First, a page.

The Art of a Modern Day (Art) Career
Leave the claustrophobic metropolis of “contemporary art,” and you’ll find that there plenty of other stops along the highway to a career in art.
There are the blue-chip contemporary market ancillaries like curation and restoration. Maybe, if you’re tough enough (read: rich enough), you can trade the stuff and make a fortune.
Move further down the road and you’ll find modern applications of classic skills, like illustrating.
When you think about it, graphic design is essentially the modern version of an illustration gig.
And, while the contemporary art market may fear to meld with corporate minds, the modern graphic designer essentially practices the art of illustration-for-hire.
Brands and companies are primary patrons, as opposed to ritzy private collectors. If you think about it, the creator of a successful branded-design project is likely to be seen by more people, in any event.
To learn more about Artvoice interviewed Lola Benincasa, a real-life working graphic designer. Originally from France, Benincasa shared with us her thoughts on the inspiration and craft required to make it as a pro in this corner of the art world.
Do you feel that your own personal style informs each of your projects? Is it possible to include too much of your own style?
My experience teaches me how to find the balance in something I’ve created.
Every graphic designer as their own personal style. Everyone is different, after all.
This is the reason why a client will want to collaborate with us, but this “personal style” should be adjustable depending on the client’s demand.
It can be tricky and when a graphic designer doesn’t want to include too much of his own style in a project.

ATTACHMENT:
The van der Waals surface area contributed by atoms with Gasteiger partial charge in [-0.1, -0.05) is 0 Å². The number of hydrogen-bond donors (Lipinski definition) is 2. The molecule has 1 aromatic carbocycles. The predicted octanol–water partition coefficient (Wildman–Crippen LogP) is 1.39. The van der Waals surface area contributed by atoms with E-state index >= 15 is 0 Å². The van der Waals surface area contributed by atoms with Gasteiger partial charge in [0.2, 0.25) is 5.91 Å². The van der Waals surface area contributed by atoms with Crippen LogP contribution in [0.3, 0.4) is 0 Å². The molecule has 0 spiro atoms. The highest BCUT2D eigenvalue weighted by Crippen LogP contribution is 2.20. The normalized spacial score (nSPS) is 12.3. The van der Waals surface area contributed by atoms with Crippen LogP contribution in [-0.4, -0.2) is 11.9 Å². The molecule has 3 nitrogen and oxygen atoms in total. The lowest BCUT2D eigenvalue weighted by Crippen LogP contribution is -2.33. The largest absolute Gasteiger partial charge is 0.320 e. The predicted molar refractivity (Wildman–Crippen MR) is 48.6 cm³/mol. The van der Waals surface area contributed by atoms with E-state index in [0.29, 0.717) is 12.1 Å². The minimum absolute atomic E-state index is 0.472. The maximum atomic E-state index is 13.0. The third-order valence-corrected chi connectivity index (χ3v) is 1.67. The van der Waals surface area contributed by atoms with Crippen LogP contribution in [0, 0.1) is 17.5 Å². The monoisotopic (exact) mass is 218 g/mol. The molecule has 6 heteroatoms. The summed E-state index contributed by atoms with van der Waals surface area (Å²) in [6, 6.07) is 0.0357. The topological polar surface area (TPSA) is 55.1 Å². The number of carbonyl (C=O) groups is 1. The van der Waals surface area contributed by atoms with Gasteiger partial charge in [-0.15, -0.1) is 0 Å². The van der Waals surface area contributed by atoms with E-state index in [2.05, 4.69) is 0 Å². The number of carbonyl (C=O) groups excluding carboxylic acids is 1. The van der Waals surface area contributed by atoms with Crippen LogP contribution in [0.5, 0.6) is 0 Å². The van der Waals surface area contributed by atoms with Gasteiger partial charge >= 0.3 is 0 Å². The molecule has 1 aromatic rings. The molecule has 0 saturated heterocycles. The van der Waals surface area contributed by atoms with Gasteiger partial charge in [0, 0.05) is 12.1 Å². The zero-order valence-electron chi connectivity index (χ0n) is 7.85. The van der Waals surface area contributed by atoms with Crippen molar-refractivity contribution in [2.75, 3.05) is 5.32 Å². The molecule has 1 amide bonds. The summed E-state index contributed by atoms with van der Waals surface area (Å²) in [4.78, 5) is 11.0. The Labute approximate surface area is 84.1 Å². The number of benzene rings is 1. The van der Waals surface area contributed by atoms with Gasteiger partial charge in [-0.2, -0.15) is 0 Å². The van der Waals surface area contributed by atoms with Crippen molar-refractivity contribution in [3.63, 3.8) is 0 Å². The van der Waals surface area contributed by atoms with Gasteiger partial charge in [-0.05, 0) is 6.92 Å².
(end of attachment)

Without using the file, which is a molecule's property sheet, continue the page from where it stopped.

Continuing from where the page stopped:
Projects can easily look alike and the graphic designer’s challenge is to create something different for each client.
The main challenge for graphic designers is to adapt your own personal style to the client’s identity.
Do you keep a lookbook of other contemporary graphic design that you find to be motivating or inspirational?
I think it’s nice to look for inspiration in books and to get away from the internet sometimes.
Some of the books are about famous designers, some are listing inspiring project done by agencies or independent graphic designers.
Instagram is also a good way to find inspiration. I’m using instagram as other people use Pinterest. I created my own folders and save everything I see that can inspire me for a futur job or in general.
When working on a new project, how many initial ideas do you come up with before deciding on one that you will develop further?
I try to not restrain myself in any way when I am starting a new project and looking for ideas. In general, I’m trying to get away with 3 or 4 different ideas to present to the client.
When I’m inspired, I prefer to try a lot of different things. Putting all your ideas on paper can help your imagination… you see more than what you would’ve seen with just one shot at it.
When you’re not working, do you also spend time on your own projects?
I’m trying to spend as much time as possible on my own projects. I think it’s an amazing way to progress in your field when you are working for yourself, especially when you work on a project you’re passionate about.
For example, I recently started a « blog » about food and tips in Williamsburg. I’m having fun designing all the visual content and seeing the project grow day by day.
I believe, as a graphic designer, it’s fundamental to adapt your creative style to the demand. In the meantime, a project that’s truly yours is the only way to exercise the craft without restraint.
Did you ever feel intimidated by how competitive the graphic design field is now?
Nowadays companies have the opportunity to reach out to several designers. I think the challenge is to stand out with your own style while staying up to date with the latest trends of the graphic industry.